Lately, I’ve been thinking way too much about organic B2B social media marketing. For obvious reasons, it’s where I play and have played for the last eight years. In that time, I’ve worked for some of the largest companies in the world and If you were to ask me what keeps me up at night it would vacillate between how can I do more with the tools and resources I have available to me and what am I missing? This is the great struggle for the enterprise in social media. Where does it fit? Does it fit?
I can tell you answering any of these questions requires some soul searching. The bottom line is that creating a solid, measurable, B2B social media strategy is extremely difficult, and to say that the enterprise just doesn’t have a clue, though it makes for great copy, just isn’t true. They know what’s up, to a degree. Whatever their degree of understanding is, the stark reality is that the pressure is on every CMO to make something of the potential that social media might offer the organization.
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Let’s talk about business value
That clock you hear in your cube at the office? That’s for your benefit. It’s ticking and you need to figure out real quick where social media fits within your org. I’m of the opinion that social has to be part of any org; and where the rubber meets the road is the understanding or lack of understanding of those that are entrusted with managing it. My quick and dirty argument is that if you don’t use social then what are you going to do?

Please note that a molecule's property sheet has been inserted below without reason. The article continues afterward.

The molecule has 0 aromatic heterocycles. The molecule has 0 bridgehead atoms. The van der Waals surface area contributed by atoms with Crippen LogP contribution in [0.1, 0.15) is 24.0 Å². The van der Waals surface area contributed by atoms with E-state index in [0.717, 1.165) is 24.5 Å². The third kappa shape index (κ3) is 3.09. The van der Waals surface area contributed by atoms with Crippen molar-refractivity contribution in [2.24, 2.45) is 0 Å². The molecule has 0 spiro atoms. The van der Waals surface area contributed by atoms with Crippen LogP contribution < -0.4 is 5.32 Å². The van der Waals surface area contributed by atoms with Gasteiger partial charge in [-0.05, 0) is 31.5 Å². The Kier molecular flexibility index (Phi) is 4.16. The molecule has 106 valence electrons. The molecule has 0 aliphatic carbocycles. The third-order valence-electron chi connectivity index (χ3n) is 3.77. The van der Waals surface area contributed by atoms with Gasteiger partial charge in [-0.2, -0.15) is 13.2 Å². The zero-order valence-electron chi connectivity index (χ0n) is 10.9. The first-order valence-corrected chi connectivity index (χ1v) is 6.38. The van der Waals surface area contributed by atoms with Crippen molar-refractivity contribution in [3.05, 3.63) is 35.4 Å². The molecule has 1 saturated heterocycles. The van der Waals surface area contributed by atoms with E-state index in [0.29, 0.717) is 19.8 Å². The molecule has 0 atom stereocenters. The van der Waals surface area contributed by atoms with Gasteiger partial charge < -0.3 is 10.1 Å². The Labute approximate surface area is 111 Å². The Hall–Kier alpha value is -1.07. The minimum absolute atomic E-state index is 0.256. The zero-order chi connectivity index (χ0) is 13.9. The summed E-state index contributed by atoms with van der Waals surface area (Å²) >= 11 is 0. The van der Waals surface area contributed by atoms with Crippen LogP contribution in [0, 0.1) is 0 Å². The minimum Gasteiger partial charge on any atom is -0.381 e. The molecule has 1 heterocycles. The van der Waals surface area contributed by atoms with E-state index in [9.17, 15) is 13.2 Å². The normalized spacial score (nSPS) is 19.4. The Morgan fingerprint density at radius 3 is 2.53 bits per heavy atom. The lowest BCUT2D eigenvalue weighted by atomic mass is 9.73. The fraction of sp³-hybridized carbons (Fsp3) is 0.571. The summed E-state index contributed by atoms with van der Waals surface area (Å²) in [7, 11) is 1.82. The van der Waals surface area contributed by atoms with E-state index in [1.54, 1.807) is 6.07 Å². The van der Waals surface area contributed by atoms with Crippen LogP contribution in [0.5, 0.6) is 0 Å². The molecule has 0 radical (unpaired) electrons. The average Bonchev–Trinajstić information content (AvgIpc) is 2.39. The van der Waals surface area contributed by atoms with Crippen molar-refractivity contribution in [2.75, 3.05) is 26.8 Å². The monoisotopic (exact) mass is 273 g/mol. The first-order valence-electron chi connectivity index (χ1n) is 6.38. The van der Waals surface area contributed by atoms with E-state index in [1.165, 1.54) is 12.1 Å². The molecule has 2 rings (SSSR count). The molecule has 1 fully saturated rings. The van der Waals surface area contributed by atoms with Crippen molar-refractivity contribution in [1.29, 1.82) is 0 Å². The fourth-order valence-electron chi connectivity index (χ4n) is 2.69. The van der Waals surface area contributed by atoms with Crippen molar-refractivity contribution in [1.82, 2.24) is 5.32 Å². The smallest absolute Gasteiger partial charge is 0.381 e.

But let’s back up. You see, the challenge in your organization as it is in every other B2B organization, is that solving for X in social media, boils down to closing the chasm between conversations and conversions. It’s brutal at the B2B level.
Conversions in social media in general, in the purest sense of the word, can be few and very far between. But the same goes for conversations. Can we get people to click on content? Yes. Can we get people to talk about that content? Not really. We can get them to like, share and retweet but those are passive activities. They’re easy and lazy forms of what everyone defines as engagement. Now snap B2B on top of that. Uh-oh.
To put this in terms we can all relate to. A home run in B2B social media from an engagement standpoint for some companies might be 1%. That’s right,1%.
Time to temper those expectations or time to innovate.
I have a suggestion though. Maybe we need to look at B2B social media metrics differently and perhaps weight them differently. If you can get the data right, you can get the analytics right, right? Maybe I’m suggesting that conversations at the the B2B level, are so tough to come by, that maybe we need to measure them differently? Quit looking at them through a B2C lens.
Let’s simplify this. Would you agree that essentially, B2B marketers, are relying on a definition of engagement that a) really doesn’t mean much anymore in social media and b) shouldn’t apply to them? One could argue on behalf of both points.